Sunday, April 19, 2009

Bombing OK

Today is Sunday, 19 April 2009.

Perhaps an hour after the Oklahoma City Bombing, I was walking west on 8th Street in Greenwich Village, and glancing in a coffee bar window, saw a partially-rubbled building on the TV.

A few weeks later, I encountered this sentence, perhaps in The New York Times: “If the radical left of the 1960s tore a hole in the fabric of America, then the radical right of the 1990s drove a rental truck through it.”

What the hell has the “If” to do with the “then”, I thought, and wrote a play, Bombing OK!, on that sentence, the bombing in general, and the true origins of the latter.

Interesting, yes, that the one element of the OKC Bombing most consistently downplayed was McVeigh’s motive. In his mind, he was as Paul Revere two centuries before, striking a blow for liberty and against the tyrants of ZOG. The Zionist Occupational Government: the fantasy conspiracy of The Jew which controls America. And where did McVeigh get this idea?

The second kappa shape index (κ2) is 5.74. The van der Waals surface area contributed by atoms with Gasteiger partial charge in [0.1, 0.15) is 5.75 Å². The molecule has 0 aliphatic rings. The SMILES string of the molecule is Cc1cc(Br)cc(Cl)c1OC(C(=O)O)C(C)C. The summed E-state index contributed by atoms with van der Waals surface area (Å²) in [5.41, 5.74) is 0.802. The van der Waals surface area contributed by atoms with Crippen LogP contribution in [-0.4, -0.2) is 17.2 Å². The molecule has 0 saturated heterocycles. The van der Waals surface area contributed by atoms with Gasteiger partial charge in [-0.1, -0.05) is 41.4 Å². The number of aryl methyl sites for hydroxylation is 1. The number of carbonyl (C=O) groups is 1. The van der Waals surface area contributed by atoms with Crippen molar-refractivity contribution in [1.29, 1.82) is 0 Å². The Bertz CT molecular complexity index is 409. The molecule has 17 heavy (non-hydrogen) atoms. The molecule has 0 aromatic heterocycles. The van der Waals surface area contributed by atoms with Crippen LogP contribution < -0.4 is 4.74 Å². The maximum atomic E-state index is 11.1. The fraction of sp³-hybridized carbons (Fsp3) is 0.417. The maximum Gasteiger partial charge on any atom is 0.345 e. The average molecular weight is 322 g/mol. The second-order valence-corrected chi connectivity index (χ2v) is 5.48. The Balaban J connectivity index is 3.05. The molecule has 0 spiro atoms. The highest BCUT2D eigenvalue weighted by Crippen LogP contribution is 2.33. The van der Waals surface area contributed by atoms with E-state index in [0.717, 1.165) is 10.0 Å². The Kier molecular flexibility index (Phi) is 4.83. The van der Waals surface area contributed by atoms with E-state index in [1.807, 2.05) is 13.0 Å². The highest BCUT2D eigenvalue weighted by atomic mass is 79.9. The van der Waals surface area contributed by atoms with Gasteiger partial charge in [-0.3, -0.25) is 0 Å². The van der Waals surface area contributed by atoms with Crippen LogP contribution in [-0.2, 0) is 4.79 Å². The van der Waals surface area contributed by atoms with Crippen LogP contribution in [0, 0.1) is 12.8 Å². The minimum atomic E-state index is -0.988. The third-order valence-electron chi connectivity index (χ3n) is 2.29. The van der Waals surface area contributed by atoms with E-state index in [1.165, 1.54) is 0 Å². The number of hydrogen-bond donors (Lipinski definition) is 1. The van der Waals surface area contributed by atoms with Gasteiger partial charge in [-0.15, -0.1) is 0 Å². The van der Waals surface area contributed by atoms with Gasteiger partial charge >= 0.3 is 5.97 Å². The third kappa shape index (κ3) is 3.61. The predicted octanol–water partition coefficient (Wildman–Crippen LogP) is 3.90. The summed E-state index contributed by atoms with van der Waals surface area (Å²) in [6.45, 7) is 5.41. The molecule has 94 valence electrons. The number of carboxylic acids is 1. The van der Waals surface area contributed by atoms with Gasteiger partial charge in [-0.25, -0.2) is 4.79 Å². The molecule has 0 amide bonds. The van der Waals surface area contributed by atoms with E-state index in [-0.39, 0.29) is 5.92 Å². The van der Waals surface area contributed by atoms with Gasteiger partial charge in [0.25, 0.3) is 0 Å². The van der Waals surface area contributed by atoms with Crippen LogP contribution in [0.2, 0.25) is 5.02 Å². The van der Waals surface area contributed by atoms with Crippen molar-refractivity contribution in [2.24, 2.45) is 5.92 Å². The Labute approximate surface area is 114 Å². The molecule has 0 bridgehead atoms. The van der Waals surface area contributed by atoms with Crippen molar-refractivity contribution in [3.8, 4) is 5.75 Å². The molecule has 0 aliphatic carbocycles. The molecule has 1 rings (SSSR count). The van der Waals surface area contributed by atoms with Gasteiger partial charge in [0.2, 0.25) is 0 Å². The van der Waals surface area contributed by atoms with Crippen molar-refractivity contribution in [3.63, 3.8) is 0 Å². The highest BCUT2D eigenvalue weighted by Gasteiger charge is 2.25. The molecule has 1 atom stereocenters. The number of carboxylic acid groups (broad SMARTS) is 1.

During the Great Depression, one powerful school of thought held that the economic disaster was caused by The Jew, fronted by the New Deal of FDR, whose original family name was “Rosenfeld”. (How the demigod TR fit into this as a gentile was unexplained.) This crap was particularly welcomed by many elements of the business community and the Republican Party. Even into the early 1960s, it was not inappropriate in certain circles to speak of “Jewish Communism”. This filth persists to this day among much of the extreme right, particularly the various facets of the Christian Identity movement.

The ‘60s Left didn’t set the stage for the OKC Bombing: the Far Right and many ideologues of the Republican Party did. Credit where credit is due.

Before I wrote this column, I, as usual, did a quick survey of major news hubs, and discovered that J.G. Ballard, my nominee for finest fiction writer in the English language of the second half of the 20th Century, has died after a long illness.


More in days to come, after I absorb the news. The Museum of the Bourgeois mourns his passing, and extends most profound sympathy to his children, family, and friends.


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